7 Crimes On Marketing

Friday, October 20, 2017

At some point, you make a bad call. You probably overpaid for an ad. Maybe you tried to shift things around in the storefront only to revert to the previous layout a week later.

Everyone has been there. Here are a few colossal marketing failures.

The Gap
Retailers depend on the holiday season to turn a profit most years. So, naturally you’d want to launch a complete rebrand and abandon a logo that had become globally recognised around November. That’s exactly what Gap decided should happen back in 2010. There was no warning at all. Less than two weeks later, Gap reverted to the original logo after forking out around $100 million.

British Petroleum became a global company and ditched the green shield that got them there. They launched their new starburst design and threw everyone off. Just as the comments seemed to die down, Deepwater Horizon, the largest oil spill in history, threw the company back on the front pages around the world. While it could’ve been bad timing, the rebranding and design work cost over $200 million.

Kraft Foods
Yet another rebranding nightmare, Kraft ditched the logo that had become recognised across the globe for a strange font choice accompanied by an asterisk. Over the course of a year, the logo reverted and many of the policy changes occurred in a way that were much less public. It seems Kraft heard the feedback.

One of the biggest brewers in Australia caused a bit of a grumbling when they introduced an ad that discussed gay marriage. Cooper’s almost instantly released a video distancing themselves from the advert, claiming they had little knowledge of the content the contractor had selected. Sales went down, some customers were lost, and Cooper’s learned a lesson the hard way.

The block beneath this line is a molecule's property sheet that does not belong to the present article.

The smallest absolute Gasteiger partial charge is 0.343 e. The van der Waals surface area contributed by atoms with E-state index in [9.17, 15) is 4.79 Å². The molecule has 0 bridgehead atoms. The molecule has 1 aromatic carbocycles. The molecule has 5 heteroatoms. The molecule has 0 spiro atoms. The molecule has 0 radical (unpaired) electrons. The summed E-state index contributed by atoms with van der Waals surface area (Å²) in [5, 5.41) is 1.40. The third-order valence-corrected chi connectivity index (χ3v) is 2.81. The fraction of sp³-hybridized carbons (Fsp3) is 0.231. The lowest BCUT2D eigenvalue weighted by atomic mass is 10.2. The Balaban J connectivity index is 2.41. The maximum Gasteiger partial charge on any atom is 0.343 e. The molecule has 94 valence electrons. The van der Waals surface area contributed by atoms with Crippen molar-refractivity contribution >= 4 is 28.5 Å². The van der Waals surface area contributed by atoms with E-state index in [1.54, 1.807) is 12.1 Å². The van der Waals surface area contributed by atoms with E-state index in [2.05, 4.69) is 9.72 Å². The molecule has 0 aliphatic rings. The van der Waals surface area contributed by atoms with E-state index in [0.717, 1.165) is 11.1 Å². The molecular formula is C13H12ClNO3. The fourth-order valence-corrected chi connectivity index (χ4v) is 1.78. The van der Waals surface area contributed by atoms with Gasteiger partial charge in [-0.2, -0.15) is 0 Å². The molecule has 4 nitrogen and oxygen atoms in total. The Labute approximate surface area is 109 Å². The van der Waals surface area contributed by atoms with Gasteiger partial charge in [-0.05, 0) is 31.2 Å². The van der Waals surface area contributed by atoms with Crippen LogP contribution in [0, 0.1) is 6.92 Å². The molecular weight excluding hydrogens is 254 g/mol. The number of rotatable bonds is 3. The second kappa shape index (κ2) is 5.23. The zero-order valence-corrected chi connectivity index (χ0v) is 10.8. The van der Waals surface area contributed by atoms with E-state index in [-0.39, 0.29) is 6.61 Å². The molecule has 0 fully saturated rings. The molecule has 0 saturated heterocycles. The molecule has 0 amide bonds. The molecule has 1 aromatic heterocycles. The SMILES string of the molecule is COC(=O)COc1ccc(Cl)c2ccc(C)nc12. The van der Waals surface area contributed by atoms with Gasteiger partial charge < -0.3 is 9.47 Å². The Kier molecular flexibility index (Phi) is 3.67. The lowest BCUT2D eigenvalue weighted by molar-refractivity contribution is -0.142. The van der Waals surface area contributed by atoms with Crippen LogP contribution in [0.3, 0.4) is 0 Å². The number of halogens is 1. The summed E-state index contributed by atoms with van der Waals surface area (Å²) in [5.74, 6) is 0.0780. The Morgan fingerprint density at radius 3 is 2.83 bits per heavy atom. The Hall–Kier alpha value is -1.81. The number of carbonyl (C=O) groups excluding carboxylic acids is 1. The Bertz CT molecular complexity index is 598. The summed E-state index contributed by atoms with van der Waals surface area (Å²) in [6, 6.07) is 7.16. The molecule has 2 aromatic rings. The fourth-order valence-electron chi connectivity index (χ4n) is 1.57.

Netflix was surging in 2010. They decided that it was time to split their company into two products: A DVD by mail format which had driven the business to that point, and a streaming service that had previously been included for free. In late 2011, the rollout lasted for about 12 hours. Netflix reverted to their original single account format, offering various subscription options for subscribers. In the long run, it did not hurt the company, but they initially lost 800,000 paying customers in just a few hours.

Taxi Association
The largest cab company in Australia thought it was a great idea to get customers on social media. They encouraged customers to “share their story” using the #yourtaxi hashtag on social media. What followed were some of the worst horror stories on the Internet. Everything from racist drivers, to overcharges, to vomit-ridden seats were fair game. Their heart was in the right place.

New Coke
The biggest disaster in history came in the mid 1980s. In April of 1985, Coca Cola decided they needed to compete with Pepsi. Despite having a larger market share and a more loyal customer base, Coke wanted to reach out to those Pepsi loyalists by making their drink “sweeter” and more like the Pepsi brand. A few months went by and Coke now released the original brand, now called “Coca Cola Classic” which lives on even today. Short term, it was a massive failure. In the long run, it has created the Coca Cola Classic brand that is a global superstar. Quite possibly the most recognisable brand on the plant.

There you have a few of the biggest marketing mistakes ever made. Go ahead and launch that logo you drew on a cocktail napkin. As you learn from everyone on this list, you can always undo the damage later. Hopefully.